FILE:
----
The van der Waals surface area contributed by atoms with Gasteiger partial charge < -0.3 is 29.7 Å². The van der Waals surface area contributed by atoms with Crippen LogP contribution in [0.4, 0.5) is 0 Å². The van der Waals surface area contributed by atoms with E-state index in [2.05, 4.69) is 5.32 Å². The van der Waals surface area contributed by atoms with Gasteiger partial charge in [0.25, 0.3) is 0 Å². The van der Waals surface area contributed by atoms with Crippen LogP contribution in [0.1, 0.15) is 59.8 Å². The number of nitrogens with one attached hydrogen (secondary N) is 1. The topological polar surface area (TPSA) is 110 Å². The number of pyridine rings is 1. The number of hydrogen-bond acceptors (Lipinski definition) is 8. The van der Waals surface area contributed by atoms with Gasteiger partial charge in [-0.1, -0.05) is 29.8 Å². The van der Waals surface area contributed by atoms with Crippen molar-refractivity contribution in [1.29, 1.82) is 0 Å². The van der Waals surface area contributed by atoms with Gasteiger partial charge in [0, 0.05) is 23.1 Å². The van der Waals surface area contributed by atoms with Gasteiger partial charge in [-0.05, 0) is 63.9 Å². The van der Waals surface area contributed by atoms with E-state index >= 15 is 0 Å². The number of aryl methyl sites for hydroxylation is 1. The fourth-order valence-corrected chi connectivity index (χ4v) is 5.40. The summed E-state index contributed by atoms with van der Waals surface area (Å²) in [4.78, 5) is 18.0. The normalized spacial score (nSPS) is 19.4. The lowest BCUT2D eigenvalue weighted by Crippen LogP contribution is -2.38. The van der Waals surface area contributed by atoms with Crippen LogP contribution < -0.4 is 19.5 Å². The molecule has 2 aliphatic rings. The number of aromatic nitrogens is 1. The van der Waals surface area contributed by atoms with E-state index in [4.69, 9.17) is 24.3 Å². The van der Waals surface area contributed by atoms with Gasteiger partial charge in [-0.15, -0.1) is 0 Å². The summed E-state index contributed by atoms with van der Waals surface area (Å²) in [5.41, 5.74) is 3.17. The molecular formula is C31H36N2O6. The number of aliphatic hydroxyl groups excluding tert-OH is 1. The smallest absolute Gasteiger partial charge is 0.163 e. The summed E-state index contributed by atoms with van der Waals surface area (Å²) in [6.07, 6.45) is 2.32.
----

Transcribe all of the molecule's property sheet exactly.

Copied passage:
The van der Waals surface area contributed by atoms with Gasteiger partial charge < -0.3 is 29.7 Å². The van der Waals surface area contributed by atoms with Crippen LogP contribution in [0.4, 0.5) is 0 Å². The van der Waals surface area contributed by atoms with E-state index in [2.05, 4.69) is 5.32 Å². The van der Waals surface area contributed by atoms with Gasteiger partial charge in [0.25, 0.3) is 0 Å². The van der Waals surface area contributed by atoms with Crippen LogP contribution in [0.1, 0.15) is 59.8 Å². The number of nitrogens with one attached hydrogen (secondary N) is 1. The topological polar surface area (TPSA) is 110 Å². The number of pyridine rings is 1. The number of hydrogen-bond acceptors (Lipinski definition) is 8. The van der Waals surface area contributed by atoms with Gasteiger partial charge in [-0.1, -0.05) is 29.8 Å². The van der Waals surface area contributed by atoms with Crippen molar-refractivity contribution in [1.29, 1.82) is 0 Å². The van der Waals surface area contributed by atoms with Gasteiger partial charge in [0, 0.05) is 23.1 Å². The van der Waals surface area contributed by atoms with Gasteiger partial charge in [-0.05, 0) is 63.9 Å². The van der Waals surface area contributed by atoms with E-state index >= 15 is 0 Å². The number of aryl methyl sites for hydroxylation is 1. The fourth-order valence-corrected chi connectivity index (χ4v) is 5.40. The summed E-state index contributed by atoms with van der Waals surface area (Å²) in [4.78, 5) is 18.0. The normalized spacial score (nSPS) is 19.4. The lowest BCUT2D eigenvalue weighted by Crippen LogP contribution is -2.38. The van der Waals surface area contributed by atoms with Crippen LogP contribution < -0.4 is 19.5 Å². The molecule has 2 aliphatic rings. The number of aromatic nitrogens is 1. The van der Waals surface area contributed by atoms with E-state index in [4.69, 9.17) is 24.3 Å². The van der Waals surface area contributed by atoms with Gasteiger partial charge in [-0.15, -0.1) is 0 Å². The summed E-state index contributed by atoms with van der Waals surface area (Å²) in [5.41, 5.74) is 3.17. The molecular formula is C31H36N2O6. The number of aliphatic hydroxyl groups excluding tert-OH is 1. The smallest absolute Gasteiger partial charge is 0.163 e. The summed E-state index contributed by atoms with van der Waals surface area (Å²) in [6.07, 6.45) is 2.32.